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Sudden sensorineural hearing loss by drtbalu

 

 

Introduction:  Sudden sensorineural hearing loss is defined as 20 – 30 dB sensorineural hearing loss in atleast 3 contiguous frequencies over a period of less than 3 days.  Usually this hearing loss is perceived by the patient suddenly on awakening from overnight sleep.  Statistically, this type of deafness constitutes about 1% of all cases of sensorineural hearing loss.

 

Age incidence:  Sudden sensorineural hearing loss may affect persons of any age group.  This type of deafness commonly affects patients in their 4th decade.

 

Associated otological symptoms:

 

These patients also manifest with associated otological symptoms which include:

 

  1. Tinnitus – 70% of cases
  2. Vertigo – 40% of cases

 

 

Puretone audiogram: Shows the following features:

 

  1. Downward sloping – High frequency hearing loss (common)
  2. Upward sloping – Low frequency hearing loss
  3. U – shaped hearing loss – Mid frequency loss
  4. Flat curve – Profound sensorineural hearing loss

 

 

Management dilemma:

 

  1. Recovery rates without treatment ranges between 40 – 70%
  2. Recurrence rate with / without treatment – 30%
  3. Pathophysiology is heterogeneous
  4. Incidence is very rare 

 

 

 

Causes of sudden sensorineural hearing loss:

 

  1. Idiopathic – 90% cases
  2. Non idiopathic – 10% cases

 

It is very important to rule out acoustic neuroma in all these patients as 4% of these patients may suffer from this disorder.  Retrocochlear evaluation is a must in all these patients.

 

Work up: Should include

 

  1. Pure tone audiometry
  2. Impedance audiometry
  3. MRI of internal acoustic canal
  4. ESR
  5. VDRL / FTA – Abs for syphilis
  6. Serum tested for autoimmune inner ear disease

 

 

 

Idiopathic sudden sensorineural hearing loss:  This condition is probably multifactorial in etiology.  This factor goes on to explain the high degree of variability in the therapeutic responses shown by these patients.

Two possible theories have been attributed:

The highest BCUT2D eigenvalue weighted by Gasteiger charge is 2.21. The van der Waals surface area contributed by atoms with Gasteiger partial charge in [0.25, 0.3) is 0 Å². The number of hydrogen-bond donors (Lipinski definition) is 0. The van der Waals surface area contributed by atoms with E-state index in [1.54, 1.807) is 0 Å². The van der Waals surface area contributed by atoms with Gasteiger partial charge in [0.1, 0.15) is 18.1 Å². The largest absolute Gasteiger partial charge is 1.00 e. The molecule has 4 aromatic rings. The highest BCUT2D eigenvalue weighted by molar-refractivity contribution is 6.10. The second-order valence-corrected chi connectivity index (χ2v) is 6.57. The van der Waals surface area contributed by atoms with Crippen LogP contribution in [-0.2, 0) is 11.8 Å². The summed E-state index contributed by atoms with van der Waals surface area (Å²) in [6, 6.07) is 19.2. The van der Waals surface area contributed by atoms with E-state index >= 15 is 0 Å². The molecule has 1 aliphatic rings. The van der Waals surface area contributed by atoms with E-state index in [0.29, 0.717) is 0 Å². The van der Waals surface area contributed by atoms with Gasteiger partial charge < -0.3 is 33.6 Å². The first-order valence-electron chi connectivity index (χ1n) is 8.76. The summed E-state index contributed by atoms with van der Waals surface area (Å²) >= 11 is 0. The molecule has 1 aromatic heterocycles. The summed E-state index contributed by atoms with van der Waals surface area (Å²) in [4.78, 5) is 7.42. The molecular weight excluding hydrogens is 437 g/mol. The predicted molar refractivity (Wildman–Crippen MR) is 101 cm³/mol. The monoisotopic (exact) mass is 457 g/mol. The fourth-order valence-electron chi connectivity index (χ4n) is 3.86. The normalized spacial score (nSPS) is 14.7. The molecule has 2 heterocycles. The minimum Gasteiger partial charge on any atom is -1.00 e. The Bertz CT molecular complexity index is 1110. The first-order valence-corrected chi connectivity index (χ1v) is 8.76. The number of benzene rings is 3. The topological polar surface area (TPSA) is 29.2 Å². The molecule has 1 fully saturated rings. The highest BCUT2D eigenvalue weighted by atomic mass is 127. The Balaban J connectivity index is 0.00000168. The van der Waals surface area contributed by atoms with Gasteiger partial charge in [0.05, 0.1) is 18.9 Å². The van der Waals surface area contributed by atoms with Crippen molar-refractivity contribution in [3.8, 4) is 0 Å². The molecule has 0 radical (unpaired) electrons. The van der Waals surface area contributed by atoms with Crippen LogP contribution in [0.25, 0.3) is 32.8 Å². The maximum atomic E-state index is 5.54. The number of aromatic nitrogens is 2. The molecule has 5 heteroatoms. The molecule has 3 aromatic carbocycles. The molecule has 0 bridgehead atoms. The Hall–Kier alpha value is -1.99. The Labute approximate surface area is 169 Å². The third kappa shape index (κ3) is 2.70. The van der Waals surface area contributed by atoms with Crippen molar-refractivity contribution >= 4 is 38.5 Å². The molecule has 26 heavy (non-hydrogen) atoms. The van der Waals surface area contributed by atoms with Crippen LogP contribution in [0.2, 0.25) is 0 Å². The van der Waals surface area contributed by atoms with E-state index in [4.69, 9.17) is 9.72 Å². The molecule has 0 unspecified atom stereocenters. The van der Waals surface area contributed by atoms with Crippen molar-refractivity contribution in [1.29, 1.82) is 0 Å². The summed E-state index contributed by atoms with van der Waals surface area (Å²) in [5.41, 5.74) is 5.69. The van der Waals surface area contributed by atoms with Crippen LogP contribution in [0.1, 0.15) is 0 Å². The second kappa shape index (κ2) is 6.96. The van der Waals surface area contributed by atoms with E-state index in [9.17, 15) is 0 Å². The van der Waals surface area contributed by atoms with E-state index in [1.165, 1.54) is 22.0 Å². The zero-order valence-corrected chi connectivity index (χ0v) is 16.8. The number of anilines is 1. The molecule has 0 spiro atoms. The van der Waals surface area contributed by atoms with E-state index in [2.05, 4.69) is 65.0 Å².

1. Circulatory disturbance
  2. Inflammatory reaction

 

It should also be stressed that these two theories are not mutually exclusive.  Viral insults can cause direct neural injury, direct vascular structure injury, direct injury to red cells causing micro vascular compromise.  In addition to all these responses, it can also precipitate inflammatory chain reaction. 

 

 

Advocated treatment for sudden sensorineural hearing loss:

 

  1. Steroids
  2. Niacin
  3. Histamine
  4. Lipoflavinoid vitamins

 

It has been documented that patients with midfrequency hearing loss had complete recovery even without treatment.  It has also been shown that 70% of patients with severe sensorineural hearing loss did not respond to therapy. 

 

Patients with moderately severe sensorineural hearing loss responded to steroid therapy.  It has been said that they lie in the “Steroid effective zone”.  It is important to identify patients belonging to this group as they could benefit from steroid administration.

 

Steroid regimen:

 

Currently accepted steroid regimen is oral steroid therapy.  Prednisolone is administered in doses of 1mg / kg body weight / day for 7 – 10 days.  This is followed by a rapid taper of dose.  It has also been said that low dose of steroids are ineffective.

 

Intratympaic steroid administration:

 

Advantages include:

 

  1. Drug is directly administered into the site of action
  2. It diffuses through round window membrane into the inner ear
  3. Since inflammation / autoimmunity have been suspected to the causes, steroids could play a role.
  4. There is virtually no systemic side effects

 

Spinal needle is used for instilling drugs directly into the middle ear cavity.   Needle myringotomy is performed at two different sites in the ear drum.  Both these holes should be placed in the antero inferior quadrant.  They should not be close enough to avoid the complication of causing a large perforation.  Drug is instilled through the second hole and the air from the middle ear cavity could be seen bubbling out through the superior opening on being displaced.   Dexamethazone preferably in concentration of 10 mg/cc is used.  1ml of it is mixed with 0.1 ml of 1% xylocaine.  About 0.5 ml of this solution is injected into the middle ear cavity. Injections are administered twice a week for a period of 6 weeks.   Introduction of Silverstein microwick has made the job little bit simpler.

 

 

 

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